Solar on the Street

 
Photo: Keith Arkins

By: Drake Dunaway, Lindsey Clinkingbeard, Conrad Romero

Reporting for #Cronkite502

Our group spoke to community members in Downtown Phoenix today regarding their overall opinion of solar energy, and if they had any personal experiences with solar to share.

Our group found that most people were supportive of renewable energy. But when it came to solar, there were not many people who had experience with it. Many cited reasons such as “too expensive” or “too complicated” for why they are not currently using solar energy. Should prices drop in the future, or if the process became more simple, most people agreed they’d be open to implementing this type of renewable energy in their everyday lives.

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Photo: Drake Dunaway

ASU student Micah says that “I think solar energy is a really good idea because it will help save our planet. We are at that point where we need to conserve as much energy as we can…. I think it’s really important that we do research on these types of opportunities.”

We put together a short multimedia clip of our experience today:

Thank you for following along! We will continue to share more about our investigative journey.

Solar Energy at Kayenta

Kayenta Solar Facility
Photo: Drake Dunaway

Having worked in the electric and natural gas utility business for over 45 years, Glenn Steiger is currently focused on expanding renewable energy throughout Arizona.

Steiger is the executive consultant for the Navajo Tribal Utility Authority. He immerses himself in the renewable energy business, and has a goal to usher the sustainability movement towards the future. His work with the Kayenta Solar Facility does just that.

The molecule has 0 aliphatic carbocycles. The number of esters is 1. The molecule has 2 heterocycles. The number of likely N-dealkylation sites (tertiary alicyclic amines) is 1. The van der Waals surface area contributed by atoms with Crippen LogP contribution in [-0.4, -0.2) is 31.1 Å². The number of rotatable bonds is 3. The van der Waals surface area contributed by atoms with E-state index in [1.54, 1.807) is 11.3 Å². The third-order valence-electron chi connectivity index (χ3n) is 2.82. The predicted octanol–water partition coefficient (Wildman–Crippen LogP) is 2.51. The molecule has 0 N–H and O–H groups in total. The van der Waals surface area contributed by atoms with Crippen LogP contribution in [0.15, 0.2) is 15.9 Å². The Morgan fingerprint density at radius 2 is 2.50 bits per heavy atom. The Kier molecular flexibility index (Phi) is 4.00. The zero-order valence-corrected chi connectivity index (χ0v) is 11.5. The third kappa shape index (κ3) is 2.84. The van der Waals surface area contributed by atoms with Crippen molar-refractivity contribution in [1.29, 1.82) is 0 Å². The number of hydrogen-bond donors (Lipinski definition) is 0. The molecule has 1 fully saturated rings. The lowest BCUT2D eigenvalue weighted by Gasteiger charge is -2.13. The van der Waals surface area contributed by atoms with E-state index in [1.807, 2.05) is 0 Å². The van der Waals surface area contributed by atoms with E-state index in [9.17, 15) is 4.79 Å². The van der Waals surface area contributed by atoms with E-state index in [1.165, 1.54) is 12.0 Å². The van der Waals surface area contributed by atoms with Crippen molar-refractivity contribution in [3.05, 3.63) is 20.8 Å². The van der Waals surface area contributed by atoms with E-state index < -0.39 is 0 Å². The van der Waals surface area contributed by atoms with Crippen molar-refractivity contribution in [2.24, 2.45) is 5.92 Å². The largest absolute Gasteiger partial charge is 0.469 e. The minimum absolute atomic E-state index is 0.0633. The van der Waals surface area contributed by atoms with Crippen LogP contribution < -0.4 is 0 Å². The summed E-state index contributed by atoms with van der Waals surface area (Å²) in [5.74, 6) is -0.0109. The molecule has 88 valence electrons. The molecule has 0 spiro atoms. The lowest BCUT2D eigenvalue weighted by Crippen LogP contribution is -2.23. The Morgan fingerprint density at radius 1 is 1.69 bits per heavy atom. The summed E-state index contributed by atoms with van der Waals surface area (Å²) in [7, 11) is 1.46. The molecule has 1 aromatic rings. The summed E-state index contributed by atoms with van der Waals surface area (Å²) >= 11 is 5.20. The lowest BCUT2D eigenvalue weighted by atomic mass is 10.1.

Reporter Lindsey Clinkingbeard and Glenn Steiger interview together at the Arizona State University campus in Tempe, Arizona
Photo: Conrad Romero

The Kayenta Solar Facility is the newest solar addition located in northern Arizona. According to Steiger, the power plant provides additional power to those who live in the Navajo Nation. Yes, that power is renewable.

Utility companies such as Salt River Project are working with the Kayenta Facility in order to abide with the corporate commission compliance requirement to get 15% of their power from renewable sources. In other states, such as California, the requirements are closer to double of that.

The renewable power source is a first for the Navajo Nation community.

Kayenta Solar Facility – Location via Google Maps

“Solar energy is one of the most cutting-edge technologies today… it will only get better and more efficient,” Steiger says.

Reporter Drake Dunaway traveled to northern Arizona to visit Steiger at the Kayenta Solar Facility, where he was shown exactly where “Kayenta 2” will be built.

Dunaway describes the eye-opening experience of seeing both the solar field and the vast Navajo Nation in person.

“It was a combination of the land’s beauty but also like wow… there is just so much space here,” Dunaway said.

Steiger explains more about Kayenta’s new solar facility in the video below.